They say spending “quality time” is necessary for a good relationship. “Quality time” is also required by all hunters in order to assure an ethical kill. A swift ethical kill is what every hunter should strive for. I have never met a hunter that doesn’t share that ideal. It is also the most humane way for hunters to fill the freezer.
Disagreements exist regarding mortality time between archers and gun hunters. Can both sides be right in believing that their method of taking animals is the most humane? I believe so. But, it all depends on shot placement.
Proper shot placement is critical for a swift kill regardless of the method chosen to hunt. It doesn’t matter what you shoot, it takes time to hit exactly where you want to hit. Spending quality time practicing will help build confidence and this confidence will lead to increased success.
Learning to shoot more accurately takes time. Each year as deer season nears; gun ranges are busy places with hunters shooting their firearms. For many of them, this is their only time to test their marksmanship skills. But in my opinion it is not my idea of spending “quality time.”
Many bowhunters also find themselves flinging arrows at targets only weeks before the season. Many excuses exist that limit needed “quality time” for the shooter. Regardless, in order to become a better shot, practice (and lots of it) is needed.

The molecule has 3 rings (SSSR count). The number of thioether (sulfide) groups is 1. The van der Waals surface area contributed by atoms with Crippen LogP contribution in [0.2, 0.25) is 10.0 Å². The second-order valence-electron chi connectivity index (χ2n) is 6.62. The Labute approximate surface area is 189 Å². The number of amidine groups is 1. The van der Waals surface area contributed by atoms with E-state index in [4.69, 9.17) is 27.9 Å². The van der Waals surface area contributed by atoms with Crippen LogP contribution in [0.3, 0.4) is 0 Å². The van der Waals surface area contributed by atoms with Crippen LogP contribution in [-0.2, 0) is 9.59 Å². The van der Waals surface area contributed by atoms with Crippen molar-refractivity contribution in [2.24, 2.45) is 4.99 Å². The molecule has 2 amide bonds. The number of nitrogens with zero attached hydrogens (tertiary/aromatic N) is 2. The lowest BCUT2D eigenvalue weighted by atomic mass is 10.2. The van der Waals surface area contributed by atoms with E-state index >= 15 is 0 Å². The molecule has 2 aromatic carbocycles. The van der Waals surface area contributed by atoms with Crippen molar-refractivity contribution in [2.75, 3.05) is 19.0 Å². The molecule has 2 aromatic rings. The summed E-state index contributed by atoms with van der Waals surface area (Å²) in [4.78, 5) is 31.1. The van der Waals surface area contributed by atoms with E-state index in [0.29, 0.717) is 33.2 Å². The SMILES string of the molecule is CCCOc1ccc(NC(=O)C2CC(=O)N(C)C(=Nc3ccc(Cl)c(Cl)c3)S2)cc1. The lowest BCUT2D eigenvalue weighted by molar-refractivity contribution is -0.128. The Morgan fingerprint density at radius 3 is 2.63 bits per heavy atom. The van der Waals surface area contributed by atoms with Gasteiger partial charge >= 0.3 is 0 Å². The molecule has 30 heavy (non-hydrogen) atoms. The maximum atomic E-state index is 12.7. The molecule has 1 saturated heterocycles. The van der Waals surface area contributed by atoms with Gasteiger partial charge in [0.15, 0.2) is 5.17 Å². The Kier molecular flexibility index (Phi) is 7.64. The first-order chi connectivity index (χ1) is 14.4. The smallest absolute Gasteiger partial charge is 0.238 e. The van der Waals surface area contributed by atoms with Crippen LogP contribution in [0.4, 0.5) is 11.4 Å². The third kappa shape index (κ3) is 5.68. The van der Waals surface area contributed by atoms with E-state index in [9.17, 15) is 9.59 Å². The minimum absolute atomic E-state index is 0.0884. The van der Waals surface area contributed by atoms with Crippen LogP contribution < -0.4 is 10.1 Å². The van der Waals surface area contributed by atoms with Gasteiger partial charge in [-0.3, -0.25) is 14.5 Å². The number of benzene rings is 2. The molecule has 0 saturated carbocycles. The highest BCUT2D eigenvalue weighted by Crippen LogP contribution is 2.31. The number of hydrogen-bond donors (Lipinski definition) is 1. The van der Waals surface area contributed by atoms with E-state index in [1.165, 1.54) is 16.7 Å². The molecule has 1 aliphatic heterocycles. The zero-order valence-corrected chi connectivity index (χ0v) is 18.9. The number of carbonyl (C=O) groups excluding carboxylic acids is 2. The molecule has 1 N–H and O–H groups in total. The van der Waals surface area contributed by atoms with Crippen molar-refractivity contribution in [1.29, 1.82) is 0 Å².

Many professional hunting guides and outfitters believe that hunters show up lacking in shooting skills. In order to compensate for their inaccurate shooting ability, they choose large caliber firearms or heavy draw weight bows. Somehow this provides a false sense of confidence in hunters. You can’t make up for poor shooting by selecting a big rifle or a faster bow. It only magnifies the problem.
One-shot kills can be made on any big game animal. But the bullet or arrow needs to find the right spot.
Shooting is fun especially when you are not pressed for time. Practice is the time to totally familiarize yourself with your equipment and your capabilities. As hunters we should all invest the necessary “quality time” before heading to the field.